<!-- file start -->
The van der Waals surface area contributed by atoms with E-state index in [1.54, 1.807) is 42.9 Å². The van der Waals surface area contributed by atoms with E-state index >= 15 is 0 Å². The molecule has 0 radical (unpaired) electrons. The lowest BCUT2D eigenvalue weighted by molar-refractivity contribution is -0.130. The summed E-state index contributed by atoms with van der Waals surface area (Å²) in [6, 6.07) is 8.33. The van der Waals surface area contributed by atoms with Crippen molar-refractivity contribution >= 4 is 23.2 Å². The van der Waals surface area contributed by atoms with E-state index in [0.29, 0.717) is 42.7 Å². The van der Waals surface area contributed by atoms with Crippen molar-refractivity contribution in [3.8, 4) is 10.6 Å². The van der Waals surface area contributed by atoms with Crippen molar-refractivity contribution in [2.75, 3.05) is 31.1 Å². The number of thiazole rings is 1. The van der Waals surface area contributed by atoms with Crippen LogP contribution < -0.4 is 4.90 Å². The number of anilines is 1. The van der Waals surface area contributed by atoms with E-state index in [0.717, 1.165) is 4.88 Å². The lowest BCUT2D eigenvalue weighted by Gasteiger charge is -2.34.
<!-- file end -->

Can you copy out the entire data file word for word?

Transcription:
The van der Waals surface area contributed by atoms with E-state index in [1.54, 1.807) is 42.9 Å². The van der Waals surface area contributed by atoms with E-state index >= 15 is 0 Å². The molecule has 0 radical (unpaired) electrons. The lowest BCUT2D eigenvalue weighted by molar-refractivity contribution is -0.130. The summed E-state index contributed by atoms with van der Waals surface area (Å²) in [6, 6.07) is 8.33. The van der Waals surface area contributed by atoms with Crippen molar-refractivity contribution >= 4 is 23.2 Å². The van der Waals surface area contributed by atoms with E-state index in [0.29, 0.717) is 42.7 Å². The van der Waals surface area contributed by atoms with Crippen molar-refractivity contribution in [3.8, 4) is 10.6 Å². The van der Waals surface area contributed by atoms with Crippen molar-refractivity contribution in [2.75, 3.05) is 31.1 Å². The number of thiazole rings is 1. The van der Waals surface area contributed by atoms with Crippen LogP contribution < -0.4 is 4.90 Å². The number of anilines is 1. The van der Waals surface area contributed by atoms with E-state index in [0.717, 1.165) is 4.88 Å². The lowest BCUT2D eigenvalue weighted by Gasteiger charge is -2.34.